Whole life insurance policy

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moneyhoney
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Whole life insurance policy

Postby moneyhoney » Wed Jun 20, 2007 10:42 pm

I hear and read a lot about how term life insurance policies are much better than whole life--way more coverage for much lower premiums. Makes sense, if I were an adult looking to buy life insurance.

Well, my parents (this was a pretty big financial sacrifice for them at the time) purchased a whole life policy for me when I was about two years old. They were thinking this was a good move, since the premiums would never increase, the policy builds cash value, and would benefit my kids, if I decided to have any. Plus there is an option to purchase additional insurance ("OPAI"). I'm now in my early 30's.

So, here is what I have--a basic $50,000 policy, about $330 per year premium. Two additional policies, "OPAI"'s, $15000 each, about $175 annual premium for each. I borrowed a few thousand out of basic one, against the cash value, to buy a car. It has a 6% interest rate on that loan, and you only have to pay the interest each year. However, I pay $100-$200 per month toward the principal.

My question--considering this is a policy my parents paid the premium on till I was 18, and I now pay the premiums, is it a good idea to hang onto my whole life policies? Does the "whole life insurance is bad" argument apply only if an adult were considering it vs. term life?

Thanks for reading, this is a great forum, I should have gone to bed two hours ago but keep reading posts here...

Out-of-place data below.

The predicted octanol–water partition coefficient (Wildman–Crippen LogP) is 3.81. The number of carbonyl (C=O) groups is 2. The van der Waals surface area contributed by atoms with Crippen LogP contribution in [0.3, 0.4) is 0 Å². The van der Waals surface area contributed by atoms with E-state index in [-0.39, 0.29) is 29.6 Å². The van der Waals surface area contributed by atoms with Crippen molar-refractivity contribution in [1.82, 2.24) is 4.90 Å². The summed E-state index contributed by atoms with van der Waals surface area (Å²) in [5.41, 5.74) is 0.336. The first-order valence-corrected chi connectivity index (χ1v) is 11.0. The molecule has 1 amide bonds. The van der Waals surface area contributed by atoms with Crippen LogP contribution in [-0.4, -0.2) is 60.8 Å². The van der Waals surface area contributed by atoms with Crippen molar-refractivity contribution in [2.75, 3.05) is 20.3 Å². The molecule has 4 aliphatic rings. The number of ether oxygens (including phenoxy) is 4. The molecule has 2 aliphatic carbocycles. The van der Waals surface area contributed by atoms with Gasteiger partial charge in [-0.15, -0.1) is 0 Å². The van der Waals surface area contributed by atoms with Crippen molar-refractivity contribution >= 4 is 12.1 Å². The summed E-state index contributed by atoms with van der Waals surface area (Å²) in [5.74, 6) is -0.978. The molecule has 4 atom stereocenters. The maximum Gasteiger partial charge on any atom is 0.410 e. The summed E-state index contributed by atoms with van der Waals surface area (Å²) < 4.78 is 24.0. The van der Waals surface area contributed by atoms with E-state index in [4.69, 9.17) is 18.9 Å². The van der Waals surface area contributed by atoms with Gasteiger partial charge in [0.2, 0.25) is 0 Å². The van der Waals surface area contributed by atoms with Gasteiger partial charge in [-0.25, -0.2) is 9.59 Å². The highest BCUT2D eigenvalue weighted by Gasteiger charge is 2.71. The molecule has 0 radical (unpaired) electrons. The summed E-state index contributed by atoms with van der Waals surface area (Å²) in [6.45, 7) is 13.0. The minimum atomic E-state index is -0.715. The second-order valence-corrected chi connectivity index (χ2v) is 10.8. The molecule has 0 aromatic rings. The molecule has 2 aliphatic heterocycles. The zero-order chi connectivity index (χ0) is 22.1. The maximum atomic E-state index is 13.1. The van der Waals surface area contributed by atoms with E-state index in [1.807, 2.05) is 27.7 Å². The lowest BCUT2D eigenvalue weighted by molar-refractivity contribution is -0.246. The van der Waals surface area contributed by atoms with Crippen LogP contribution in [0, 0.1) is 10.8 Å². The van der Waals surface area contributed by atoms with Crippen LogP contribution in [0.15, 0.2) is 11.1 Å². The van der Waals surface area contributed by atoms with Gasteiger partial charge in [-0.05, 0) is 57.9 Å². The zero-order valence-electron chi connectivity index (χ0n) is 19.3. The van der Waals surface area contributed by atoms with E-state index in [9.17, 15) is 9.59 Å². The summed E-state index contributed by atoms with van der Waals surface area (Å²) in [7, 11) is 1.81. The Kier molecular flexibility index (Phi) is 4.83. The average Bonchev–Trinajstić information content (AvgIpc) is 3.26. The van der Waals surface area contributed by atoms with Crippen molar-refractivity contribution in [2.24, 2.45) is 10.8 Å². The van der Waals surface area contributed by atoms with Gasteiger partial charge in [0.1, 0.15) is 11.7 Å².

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plonkee
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Postby plonkee » Thu Jun 21, 2007 1:09 am

Since I don't know too much about these I'll just ask some questions.

Do you actually need life insurance? i.e. do you have any dependents?

How much would regular term life insurance be?

If you invested the difference would it make more money for you?

What is the surrender value? (don't know if you call it the same thing over there)

I would ignore the premiums that have already been paid and concentrate on whether the deal that you've got is better or worse than getting term life insurance (if necessary) and investing the difference. At this point the premiums that have been paid are gone whether you like it or not just look at comparing cashing in the policy now and spending the premium money on replacement coverage/investments or alternatively continuing with the policy.
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Dylan
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Postby Dylan » Thu Jun 21, 2007 5:24 am

Life insurance should, IMO, be thought of first and foremost as insurance for death and less so as an investment. The first question to be asking is what periods of your life do you need to have that protection. For most people it is either to replace lost income if you die while in your earning years or to offset expenses like funeral costs or several years of child care that would arise at death. Most of the high dollar items like replacing wages and paying for child care are not permanent risks making term an affordable solution.